How to Reach Your Goals in Medicine: Keep an Eye on Your “Why”
- Jan 30, 2024
- Reviewed by: Amy Rontal
Believe it or not, I’m a sucker for self-improvement and personal development. I imagine that in some ways, you are too.
You’re probably on a decades-long journey to becoming the most phenomenal physician you can be. That requires working on your personal and professional development, seeking ways to improve your efficiency, gathering more knowledge, developing your interpersonal skills, and networking.
The good news is, the road to becoming a physician leader is full of opportunities for growth. And yet, when opportunity knocks, how do you turn it into success?
The answer to that question isn’t always clear. This past Christmas, I received the book “Seven Tools for Life” by Arnold Schwarzenegger. While I wasn’t expecting anything transformative, every self-development book like this usually has at least one pearl of wisdom that lights some fire beneath me and inspires me to grow. And it didn’t take long for me to find in this one.
I’d like to share what this book taught me about achieving success, because I believe it’ll help you become a great doctor. As you’ll see, it’s all about making sure everything you do moves you closer to what you really want in life.
Let’s take a closer look at what the Terminator has to say about getting ahead.
How to Make Sure Every Action Takes You Towards Your Goal
1. Have a clear vision of success.
The book’s first recommendation is to have a clear vision. Naturally, you’re on this road to become a doctor. But you should clarify what that means to you: your “why.”
A clear vision helps you see if subsequent decisions are good or bad for you. It’ll help you determine if the decision you’re about to make brings you closer to (or further away from) your crystal clear goal.
Still, the book would argue that “becoming a doctor” isn’t a clear enough vision. While this depends on your phase of training, you should sharpen the focus of your goal.
For example, do you imagine yourself in academics, leading a team of residents? Or working for a busy and efficient private group, wasting no time and maximizing safe and evidence-based practices to keep the wheels of the hospital turning? Are you a mentor to a protege? To an entire department? Do you have aspirations for becoming a program director, or department chair?
The point is: you have to spell out exactly what success looks like to you. Be specific. That clear vision of success is necessary in order to take the next step towards it.
2. Engage in purposeful action that brings you closer to your goal.
Always be asking yourself if your actions and decisions are bringing you closer to your goal. For example, each patient interaction is an opportunity to make a positive impact. Whether it’s lending a compassionate ear during a difficult diagnosis or meticulously reviewing a patient’s history, every action should be driven by the desire to provide the highest level of care. The commitment to purposeful actions sets the stage for becoming not just a good physician, but a phenomenal one.
Of course, maintaining your devotion to your “why” can become difficult, especially when you have a growing pile of tasks and checkboxes to contend with. When you’re merely treading water and facing production pressure, your physical exams will be more haphazard, today’s notes will look painfully similar to yesterday’s (i.e., copy-pasted), and you can find yourself merely going through the motions. Rise above it all and do everything throughout the day with purpose.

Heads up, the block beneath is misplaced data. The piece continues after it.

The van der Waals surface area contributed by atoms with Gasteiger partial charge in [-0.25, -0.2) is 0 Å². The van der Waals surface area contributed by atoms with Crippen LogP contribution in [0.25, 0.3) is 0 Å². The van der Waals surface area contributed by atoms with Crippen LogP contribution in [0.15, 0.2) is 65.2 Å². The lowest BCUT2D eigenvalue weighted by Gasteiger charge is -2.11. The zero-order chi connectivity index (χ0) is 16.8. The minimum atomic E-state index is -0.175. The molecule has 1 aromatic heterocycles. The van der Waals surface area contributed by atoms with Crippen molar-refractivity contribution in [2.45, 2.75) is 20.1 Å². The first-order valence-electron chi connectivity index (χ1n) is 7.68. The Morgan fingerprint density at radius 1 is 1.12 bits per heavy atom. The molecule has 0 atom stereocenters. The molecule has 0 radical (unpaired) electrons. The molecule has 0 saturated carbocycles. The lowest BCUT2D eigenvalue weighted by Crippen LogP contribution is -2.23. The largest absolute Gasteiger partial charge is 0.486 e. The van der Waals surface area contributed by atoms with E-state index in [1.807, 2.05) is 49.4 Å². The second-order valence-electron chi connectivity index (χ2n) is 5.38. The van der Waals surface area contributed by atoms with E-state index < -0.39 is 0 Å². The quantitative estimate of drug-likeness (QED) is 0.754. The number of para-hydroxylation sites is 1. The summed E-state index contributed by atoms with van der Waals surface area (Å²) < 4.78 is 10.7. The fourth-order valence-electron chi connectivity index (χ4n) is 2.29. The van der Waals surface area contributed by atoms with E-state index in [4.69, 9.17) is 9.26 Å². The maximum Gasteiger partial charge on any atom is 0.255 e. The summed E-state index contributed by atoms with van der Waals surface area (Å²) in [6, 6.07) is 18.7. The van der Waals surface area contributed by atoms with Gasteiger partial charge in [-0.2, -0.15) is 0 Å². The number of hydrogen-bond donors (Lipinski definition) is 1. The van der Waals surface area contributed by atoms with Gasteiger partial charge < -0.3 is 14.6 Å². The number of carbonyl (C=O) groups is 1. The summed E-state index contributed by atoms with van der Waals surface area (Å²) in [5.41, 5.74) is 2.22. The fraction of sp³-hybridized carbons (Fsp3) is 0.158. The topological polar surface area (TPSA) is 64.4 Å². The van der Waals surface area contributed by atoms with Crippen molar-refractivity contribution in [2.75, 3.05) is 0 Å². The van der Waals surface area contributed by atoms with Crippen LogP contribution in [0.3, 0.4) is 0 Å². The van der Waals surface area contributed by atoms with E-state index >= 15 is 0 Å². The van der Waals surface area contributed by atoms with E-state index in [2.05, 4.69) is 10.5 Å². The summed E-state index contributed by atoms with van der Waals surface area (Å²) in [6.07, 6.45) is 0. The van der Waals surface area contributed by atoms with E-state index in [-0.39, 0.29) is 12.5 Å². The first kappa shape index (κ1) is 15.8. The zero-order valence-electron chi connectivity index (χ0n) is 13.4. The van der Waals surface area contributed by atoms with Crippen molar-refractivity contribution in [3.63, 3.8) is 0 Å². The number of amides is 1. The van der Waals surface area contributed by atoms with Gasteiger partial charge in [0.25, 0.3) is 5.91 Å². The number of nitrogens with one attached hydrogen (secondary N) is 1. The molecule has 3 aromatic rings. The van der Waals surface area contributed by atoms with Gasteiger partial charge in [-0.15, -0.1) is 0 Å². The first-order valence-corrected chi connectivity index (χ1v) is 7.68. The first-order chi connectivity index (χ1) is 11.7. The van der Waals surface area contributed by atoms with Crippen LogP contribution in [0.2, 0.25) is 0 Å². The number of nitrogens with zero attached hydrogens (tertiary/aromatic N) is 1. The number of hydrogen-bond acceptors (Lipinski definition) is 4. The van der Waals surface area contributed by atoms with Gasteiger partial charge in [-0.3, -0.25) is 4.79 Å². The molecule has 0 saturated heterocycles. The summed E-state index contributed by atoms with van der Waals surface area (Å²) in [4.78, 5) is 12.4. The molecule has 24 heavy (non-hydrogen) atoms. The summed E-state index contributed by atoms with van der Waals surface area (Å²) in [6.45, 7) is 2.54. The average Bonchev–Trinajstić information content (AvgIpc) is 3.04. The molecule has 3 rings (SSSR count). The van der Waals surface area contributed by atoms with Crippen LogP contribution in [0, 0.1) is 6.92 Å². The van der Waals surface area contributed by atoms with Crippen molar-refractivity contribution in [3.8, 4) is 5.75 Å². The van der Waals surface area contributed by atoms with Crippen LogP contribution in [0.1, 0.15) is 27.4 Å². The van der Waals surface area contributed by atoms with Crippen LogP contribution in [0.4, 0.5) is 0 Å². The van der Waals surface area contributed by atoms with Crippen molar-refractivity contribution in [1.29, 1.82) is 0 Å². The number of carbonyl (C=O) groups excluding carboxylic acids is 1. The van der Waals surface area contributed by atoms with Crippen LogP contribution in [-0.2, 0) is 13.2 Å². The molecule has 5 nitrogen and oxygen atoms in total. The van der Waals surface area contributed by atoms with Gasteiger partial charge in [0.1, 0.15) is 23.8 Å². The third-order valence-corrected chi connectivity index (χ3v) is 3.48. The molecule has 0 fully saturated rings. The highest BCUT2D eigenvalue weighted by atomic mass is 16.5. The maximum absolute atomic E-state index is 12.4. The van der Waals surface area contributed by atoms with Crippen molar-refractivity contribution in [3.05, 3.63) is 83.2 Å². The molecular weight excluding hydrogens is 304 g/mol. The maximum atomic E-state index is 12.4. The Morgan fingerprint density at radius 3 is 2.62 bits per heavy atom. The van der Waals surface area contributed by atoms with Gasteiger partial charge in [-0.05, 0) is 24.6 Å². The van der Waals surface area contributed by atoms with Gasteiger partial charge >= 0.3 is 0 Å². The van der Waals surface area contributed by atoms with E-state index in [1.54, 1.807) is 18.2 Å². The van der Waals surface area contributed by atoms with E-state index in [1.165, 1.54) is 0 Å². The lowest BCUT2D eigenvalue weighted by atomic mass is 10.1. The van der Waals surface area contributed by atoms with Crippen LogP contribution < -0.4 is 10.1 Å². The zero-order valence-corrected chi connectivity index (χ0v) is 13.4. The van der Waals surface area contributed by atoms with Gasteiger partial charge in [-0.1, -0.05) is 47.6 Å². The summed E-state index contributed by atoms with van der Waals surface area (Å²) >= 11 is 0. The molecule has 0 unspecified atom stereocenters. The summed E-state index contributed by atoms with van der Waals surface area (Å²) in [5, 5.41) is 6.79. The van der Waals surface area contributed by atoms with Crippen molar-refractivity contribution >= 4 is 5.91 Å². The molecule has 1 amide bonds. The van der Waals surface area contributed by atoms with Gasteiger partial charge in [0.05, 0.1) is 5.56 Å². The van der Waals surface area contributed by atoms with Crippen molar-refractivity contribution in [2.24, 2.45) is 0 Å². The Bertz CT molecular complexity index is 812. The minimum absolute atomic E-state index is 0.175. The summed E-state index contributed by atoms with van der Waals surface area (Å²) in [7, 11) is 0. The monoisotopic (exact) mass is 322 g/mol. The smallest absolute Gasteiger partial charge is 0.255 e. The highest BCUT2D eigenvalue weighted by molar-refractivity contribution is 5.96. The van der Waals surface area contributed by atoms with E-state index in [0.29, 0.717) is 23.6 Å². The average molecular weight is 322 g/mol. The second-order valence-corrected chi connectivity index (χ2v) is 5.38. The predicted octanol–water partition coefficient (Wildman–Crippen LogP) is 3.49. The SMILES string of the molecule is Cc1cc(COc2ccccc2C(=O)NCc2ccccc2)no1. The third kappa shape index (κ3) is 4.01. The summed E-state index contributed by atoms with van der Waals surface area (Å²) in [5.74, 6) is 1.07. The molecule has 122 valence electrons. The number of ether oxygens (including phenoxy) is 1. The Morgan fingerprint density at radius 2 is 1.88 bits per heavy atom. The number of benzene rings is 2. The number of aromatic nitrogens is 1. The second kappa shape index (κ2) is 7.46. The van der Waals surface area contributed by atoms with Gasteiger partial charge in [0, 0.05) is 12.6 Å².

When there’s a conscious purpose behind your thoughts and actions, you’ll make better decisions. And life is nothing more than a series of decisions.
3. Continuous learning brings you closer to your goal.
Finally, I imagine your quest for medical greatness means you want to be at the top of your game throughout your career. If that’s the case, you don’t want to be the same doctor 20 years from now that you are today, because that would mean you’d become a dinosaur! I’ve seen physicians who don’t stay at the forefront of their changing field, and they’re a hindrance to the whole team.
As an anesthesiologist, that means I’m getting called to do the procedures they never bothered to learn. It means I’m dealing with the complications of a central line placed without ultrasound. There are doctors that end up pushing propofol for colonoscopies and nothing else, simply because they didn’t keep up.
On the other side of the spectrum are the career physicians who are as adept at the newest procedure as fresh graduates. When you combine their 20 plus years of experience with the desire to stay at the forefront of advances in their field, you have a physician who is an absolute powerhouse. That’s the doctor I want to take care of me and my family members when we need surgery.
Being a lifelong learner is essential to becoming a phenomenal physician. You can’t cash it in after training and say, “Okay, I’ve made it. Time to coast.” The book’s philosophy is relevant here. Constant learning brings you closer to your goal. Therefore, throughout your practice, make a commitment to keep up with CME and take courses on your own time to improve your skill set. Read the journals in your field, familiarize yourself with landmark studies, and show a genuine interest in the ever-changing data.
In the realm of medicine, the journey to becoming a phenomenal physician is a perpetual quest for excellence. To achieve greatness, be sure that every decision, every interaction, and every action contributes to your “why,” the mosaic of your professional identity. This philosophy of success is as relevant for bodybuilding as it is for becoming a great doctor: build the vision of who you want to be, then take every step necessary to get there.
Looking for more (free!) tips from Blueprint tutors? Check out these other posts on the Med School blog: